Another image favored by the anti-nuke crowd is, of course, the most truly disastrous, Chernobyl (which we know to be far less disastrous than people such as the pathetically uninformed Lesley Stahl still believe it to be–but still, it was scary). What I see in Chernobyl is an emblem of a vicious, corrupt, dysfunctional political system.  From what I know of Fukushima, the same elements of corruption played a big part in the inept response to the accident.  

That’s the soft spot in the nuclear power enterprise.  Not the technology, but human error, human weakness, human arrogance, and human corruptibility.  All of these human propensities to do wrong things can be contained within an honest, open, and well-managed political system.  So add to your “patience and perseverance” the necessity for vigilance–enforced by a level of government regulation and scientific scrutiny that are currently out of fashion. Let’s hope the measles scare will have a corrective influence in that regard. 

Bas Gresnigt's picture
Bas Gresnigt on Feb 7, 2015

Thanks a lot for your sincere advice!
Though habits are not easy to change, I’ll try to follow them,

If you find faulty reactions that I could have done better, feel free to tell!



Mark Heinicke's picture
Mark Heinicke on Feb 7, 2015


It is a bit of an oversimplification.  China is the key player, but India needs to get on board soon.  Since India has so much solar potential, it is tempting for them to put too much into solar. With that example, we might see more wrongheaded movement in places like Germany or Minnesota, where solar at scale is flatly inappropriate.

But we have to keep in mind that China is still pursuing an “all of the above” strategy.  Nuclear is a minor although growing part of the picture there. If they stumble with that, they’ll revert to prioritizing coal. They can afford scrubbing of toxins, and CCS. (Too bad CCS probably won’t work.)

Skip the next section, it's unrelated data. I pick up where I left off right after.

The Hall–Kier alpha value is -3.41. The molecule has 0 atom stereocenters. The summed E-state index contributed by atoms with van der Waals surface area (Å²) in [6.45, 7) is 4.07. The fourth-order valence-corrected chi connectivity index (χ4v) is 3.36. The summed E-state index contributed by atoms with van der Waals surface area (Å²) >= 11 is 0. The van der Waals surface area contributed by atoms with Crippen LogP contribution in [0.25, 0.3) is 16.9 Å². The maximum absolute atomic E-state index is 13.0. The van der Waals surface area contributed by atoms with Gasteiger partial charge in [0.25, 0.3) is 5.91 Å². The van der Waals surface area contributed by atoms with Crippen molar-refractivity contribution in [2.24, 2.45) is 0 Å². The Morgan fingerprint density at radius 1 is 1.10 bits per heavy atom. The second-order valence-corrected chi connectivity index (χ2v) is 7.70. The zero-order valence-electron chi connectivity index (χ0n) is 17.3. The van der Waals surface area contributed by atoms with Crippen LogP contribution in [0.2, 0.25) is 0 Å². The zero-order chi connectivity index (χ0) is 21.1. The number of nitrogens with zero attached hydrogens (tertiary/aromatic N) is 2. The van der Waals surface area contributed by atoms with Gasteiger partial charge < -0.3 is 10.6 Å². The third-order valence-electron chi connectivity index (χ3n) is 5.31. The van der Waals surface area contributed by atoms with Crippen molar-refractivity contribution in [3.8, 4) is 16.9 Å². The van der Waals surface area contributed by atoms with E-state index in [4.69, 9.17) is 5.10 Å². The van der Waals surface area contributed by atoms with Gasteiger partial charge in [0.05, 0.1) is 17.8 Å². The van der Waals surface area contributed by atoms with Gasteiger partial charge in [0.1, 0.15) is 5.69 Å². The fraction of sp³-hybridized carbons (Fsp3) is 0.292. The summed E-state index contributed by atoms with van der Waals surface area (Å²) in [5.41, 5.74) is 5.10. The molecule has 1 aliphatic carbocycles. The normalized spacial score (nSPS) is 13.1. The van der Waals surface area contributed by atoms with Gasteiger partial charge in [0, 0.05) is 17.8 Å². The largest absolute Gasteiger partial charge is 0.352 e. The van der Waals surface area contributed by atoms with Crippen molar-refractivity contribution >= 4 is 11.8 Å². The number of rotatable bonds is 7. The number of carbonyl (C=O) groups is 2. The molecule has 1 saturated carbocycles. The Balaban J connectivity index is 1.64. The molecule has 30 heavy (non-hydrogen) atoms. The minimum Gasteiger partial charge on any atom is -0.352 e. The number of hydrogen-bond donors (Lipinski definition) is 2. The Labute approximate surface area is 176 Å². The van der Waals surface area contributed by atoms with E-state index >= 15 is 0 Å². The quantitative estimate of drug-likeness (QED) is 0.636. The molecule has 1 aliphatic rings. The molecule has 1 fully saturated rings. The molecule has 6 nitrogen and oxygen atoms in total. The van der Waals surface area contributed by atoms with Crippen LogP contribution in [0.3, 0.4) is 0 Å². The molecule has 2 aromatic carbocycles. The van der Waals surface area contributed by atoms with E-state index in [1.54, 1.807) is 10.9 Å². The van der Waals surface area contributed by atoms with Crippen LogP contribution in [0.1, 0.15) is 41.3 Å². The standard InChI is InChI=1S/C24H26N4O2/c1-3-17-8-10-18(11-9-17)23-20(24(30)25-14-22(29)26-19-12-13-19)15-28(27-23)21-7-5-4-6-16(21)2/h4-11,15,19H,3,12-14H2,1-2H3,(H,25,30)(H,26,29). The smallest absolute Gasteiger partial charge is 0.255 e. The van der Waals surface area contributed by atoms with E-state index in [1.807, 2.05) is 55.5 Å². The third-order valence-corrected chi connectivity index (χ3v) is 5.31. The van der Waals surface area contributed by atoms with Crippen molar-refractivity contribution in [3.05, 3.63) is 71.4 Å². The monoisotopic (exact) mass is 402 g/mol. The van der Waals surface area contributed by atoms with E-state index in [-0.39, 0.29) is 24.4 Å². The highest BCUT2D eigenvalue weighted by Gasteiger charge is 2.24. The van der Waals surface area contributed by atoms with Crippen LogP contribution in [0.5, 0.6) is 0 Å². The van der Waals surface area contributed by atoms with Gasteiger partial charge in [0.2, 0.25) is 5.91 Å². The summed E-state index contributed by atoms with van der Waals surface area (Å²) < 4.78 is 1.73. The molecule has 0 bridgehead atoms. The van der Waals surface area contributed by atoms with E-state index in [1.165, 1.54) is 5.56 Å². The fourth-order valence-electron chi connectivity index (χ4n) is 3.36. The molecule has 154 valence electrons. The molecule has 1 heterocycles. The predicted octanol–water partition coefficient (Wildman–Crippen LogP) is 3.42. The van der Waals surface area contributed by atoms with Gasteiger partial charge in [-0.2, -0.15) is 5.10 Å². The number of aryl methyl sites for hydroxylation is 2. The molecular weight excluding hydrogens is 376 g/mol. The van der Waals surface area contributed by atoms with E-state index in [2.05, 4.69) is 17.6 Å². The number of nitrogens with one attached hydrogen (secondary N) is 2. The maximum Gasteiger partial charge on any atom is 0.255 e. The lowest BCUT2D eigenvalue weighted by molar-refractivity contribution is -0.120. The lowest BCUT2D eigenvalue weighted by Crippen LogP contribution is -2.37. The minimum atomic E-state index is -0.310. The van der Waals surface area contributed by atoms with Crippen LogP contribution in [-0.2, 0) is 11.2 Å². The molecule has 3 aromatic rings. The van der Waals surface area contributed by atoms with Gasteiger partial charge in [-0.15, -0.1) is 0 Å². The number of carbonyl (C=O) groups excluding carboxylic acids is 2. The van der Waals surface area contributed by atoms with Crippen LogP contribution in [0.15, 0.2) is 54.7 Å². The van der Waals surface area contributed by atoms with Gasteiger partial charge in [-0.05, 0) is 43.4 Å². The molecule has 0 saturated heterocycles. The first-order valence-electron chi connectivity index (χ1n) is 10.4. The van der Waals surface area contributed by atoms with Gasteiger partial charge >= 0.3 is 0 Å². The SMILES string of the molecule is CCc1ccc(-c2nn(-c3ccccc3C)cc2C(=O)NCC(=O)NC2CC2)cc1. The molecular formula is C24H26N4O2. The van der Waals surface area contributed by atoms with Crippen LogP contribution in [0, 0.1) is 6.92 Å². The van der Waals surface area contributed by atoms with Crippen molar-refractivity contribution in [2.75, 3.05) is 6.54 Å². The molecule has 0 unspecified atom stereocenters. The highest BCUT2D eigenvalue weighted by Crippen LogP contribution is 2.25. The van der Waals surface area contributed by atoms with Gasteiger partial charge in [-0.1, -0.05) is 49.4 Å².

I think we should be wary about fast neutrons and plutonium production.  There’s another case of a superior technology vulnerable to warped human psychology.  The only serious objection to nuclear power than I can see is the risk of proliferation.  When you’ve got heaps of Pu-239 around, the risk goes up.  I think it’s reasonable to count on China to protect their fuel cycle adequately. India, I’m less sure about.  

Why not just push ahead with thermal uranium?  There’s plenty of it, and it’s a time-tested if less efficient way to go.  If we can get over the carbon hump that’s coming in the next 30 years, we’ll have opportunities to exploit fast-neutron for the long term.  Call me old-fashioned, I think LWRs still have promise. We know they work with low risk.  If we could get commitment from the political and economic powers-that-be, a crash program could make the difference between 550 ppm and 700 ppm (perhaps the catastrophic level of CO2).  

State actors such as North Korea pose the most serious risk, but state actors can make good ‘ol uranium bombs anyway.  Plutonium is the material of choice for terrorists. If I were a terrorist I would opt first for seizing a weapon that is already fabricated in Russia or Pakistan.  I think that’s the way to go with the greatest chances of success, if you have enough money, conventional weaponry, and/or the kind of ruthlessness we have seen among Islamist psychopaths. But terrorists are not always rational, and they have a capacity for surprising us. So they might still go for the difficult path of making their own weapons from plutonium obtained through bribing, intimidating, or infecting insiders with their own mania . One could hope that if they manage to put together something dangerous, they’ll produce a “fizzle” that will kill only thousands of people rather than millions.